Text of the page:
I am heavily invested in the Apple ecosystem and have watched it evolve over time. Coincidentally, as my kids started to get their own apple devices, family sharing and screen time also came into being.
These are great features in theory and awareness of your screen time (and potential to enable restrictions) is an essential ingredient to a healthy relationship with our devices, for adults as well as children.
So Apple’s omission of one simple but key feature is utterly baffling until you realise their real goal.
Search the internet for how-to’s on managing kids screen times and you find thousands of articles explaining how to limit individual app usage or using the downtime feature to set fixed periods of time offline. But none tell you how to set an overall device time limit. Even when contacting Apple Support they confirmed that it just can’t do it. Let’s look at why this is a problem and why apple might just be doing this deliberately. …
The Brompton Electric is a fantastic machine, one that can open up options to you that you would not have today on a normal ‘manual’ bike (hereafter referred to as a Standard Brompton, although you can picture your own bike for reference).
What you read below is based on several months of research pre-purchase and my first months of ownership. It's a long read but hopefully I’ve covered every question you might have. As a relatively new product, there are few extensive articles on the bike overall, including owning and using it in the real world.
But before I explain why it's a game changer, first a bit of context. …
When i got my first smartphone, an iPhone 3G, I was amazed that I could go on the internet wherever I was and that I could use it as an iPod. As a child of the Sony Walkman era, having my music on the go was important to me (although playlists were called mix tapes in those days, but that’s another story!)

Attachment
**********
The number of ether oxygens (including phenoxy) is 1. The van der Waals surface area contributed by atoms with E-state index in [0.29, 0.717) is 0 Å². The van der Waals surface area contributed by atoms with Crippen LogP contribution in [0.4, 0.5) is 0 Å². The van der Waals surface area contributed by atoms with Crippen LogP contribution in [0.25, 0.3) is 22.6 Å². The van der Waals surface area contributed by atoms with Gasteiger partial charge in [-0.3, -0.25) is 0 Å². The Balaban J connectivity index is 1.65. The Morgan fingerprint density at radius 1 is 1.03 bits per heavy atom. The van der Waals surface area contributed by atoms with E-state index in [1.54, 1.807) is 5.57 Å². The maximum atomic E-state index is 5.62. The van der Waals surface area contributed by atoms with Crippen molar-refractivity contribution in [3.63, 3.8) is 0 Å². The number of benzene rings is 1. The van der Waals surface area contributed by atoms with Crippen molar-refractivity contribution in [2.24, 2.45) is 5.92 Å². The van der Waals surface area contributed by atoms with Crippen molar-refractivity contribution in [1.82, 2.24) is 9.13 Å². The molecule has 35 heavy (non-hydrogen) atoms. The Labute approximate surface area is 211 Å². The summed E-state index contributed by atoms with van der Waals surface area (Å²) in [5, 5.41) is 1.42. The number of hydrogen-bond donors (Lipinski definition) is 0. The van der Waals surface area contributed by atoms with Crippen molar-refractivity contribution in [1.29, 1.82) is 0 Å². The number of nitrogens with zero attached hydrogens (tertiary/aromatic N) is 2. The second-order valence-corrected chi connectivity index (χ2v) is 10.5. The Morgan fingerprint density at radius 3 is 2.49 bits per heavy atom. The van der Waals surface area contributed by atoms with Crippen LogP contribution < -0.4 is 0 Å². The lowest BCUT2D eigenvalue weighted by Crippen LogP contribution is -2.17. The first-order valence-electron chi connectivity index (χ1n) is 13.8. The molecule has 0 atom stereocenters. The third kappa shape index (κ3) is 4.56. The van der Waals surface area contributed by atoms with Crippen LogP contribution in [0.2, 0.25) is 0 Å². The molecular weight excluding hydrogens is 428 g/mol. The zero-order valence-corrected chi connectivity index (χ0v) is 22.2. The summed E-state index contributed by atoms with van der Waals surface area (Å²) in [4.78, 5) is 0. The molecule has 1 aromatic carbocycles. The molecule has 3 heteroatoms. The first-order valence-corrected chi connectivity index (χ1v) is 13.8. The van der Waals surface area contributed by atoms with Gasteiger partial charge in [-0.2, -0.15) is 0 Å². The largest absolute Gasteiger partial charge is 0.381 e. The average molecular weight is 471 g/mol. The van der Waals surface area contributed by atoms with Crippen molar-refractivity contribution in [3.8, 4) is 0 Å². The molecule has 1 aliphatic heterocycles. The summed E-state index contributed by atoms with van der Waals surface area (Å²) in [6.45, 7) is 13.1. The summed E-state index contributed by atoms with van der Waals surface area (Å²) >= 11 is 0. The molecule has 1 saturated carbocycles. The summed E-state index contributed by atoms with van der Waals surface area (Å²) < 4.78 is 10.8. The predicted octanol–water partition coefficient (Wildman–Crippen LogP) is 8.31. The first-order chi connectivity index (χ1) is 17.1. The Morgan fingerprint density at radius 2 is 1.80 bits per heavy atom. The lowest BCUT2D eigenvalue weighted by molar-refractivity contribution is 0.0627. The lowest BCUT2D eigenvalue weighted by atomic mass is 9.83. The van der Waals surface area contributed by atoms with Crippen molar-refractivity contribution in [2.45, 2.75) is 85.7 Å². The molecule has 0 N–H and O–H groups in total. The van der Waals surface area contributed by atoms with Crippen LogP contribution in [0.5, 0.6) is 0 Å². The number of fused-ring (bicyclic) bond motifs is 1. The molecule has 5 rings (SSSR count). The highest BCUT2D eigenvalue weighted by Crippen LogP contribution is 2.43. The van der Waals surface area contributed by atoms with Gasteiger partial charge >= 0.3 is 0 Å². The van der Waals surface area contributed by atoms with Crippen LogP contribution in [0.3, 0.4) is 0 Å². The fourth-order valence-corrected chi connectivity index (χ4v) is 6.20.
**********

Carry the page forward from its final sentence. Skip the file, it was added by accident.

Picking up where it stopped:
Those were the only two things I remember using my iPhone 3G for (in addition to making actual phone calls).
Nowadays my iPhone does everything. Storage has become cheap and hardware & software performance now outstrips all but a specialist alternative item in any category. …
(But I do have an aim)
I read so many articles about those who schedule their day around their writing, social activities and sport/health etc. Good for them; seriously. I’m a big advocate for getting yourself together. But that’s not me. No getting up at 5pm to have a detox smoothie before hitting the gym and then writing for 4 hours solid!
Because I have a day job. And I have a family. And frankly, they take precedence. Always; no question.
But I do write and I do have ideas to share so I’ll do this on my terms, with no daily goals or word counts. No run streaks and self congratulatory milestones. I’m going to continue to focus on my family and my career. And if I publish once a week, that’s awesome (provided it’s something good!). …
I’ve been an apple iPad user for the last 10 years since Gen 1. I still have it and will never sell it, even if it now lives unused in the bottom drawer. It was the top-spec model at the time, 64GB, wifi and 3G cellular.
I wouldn’t have called it a laptop replacement. And my friends laughed and pointed out that it wouldn’t fit in my pocket! Understanding of the purpose of these devices has thankfully changed over the last decade.
And before anyone points out how judgemental this sounds, I include myself in that statement.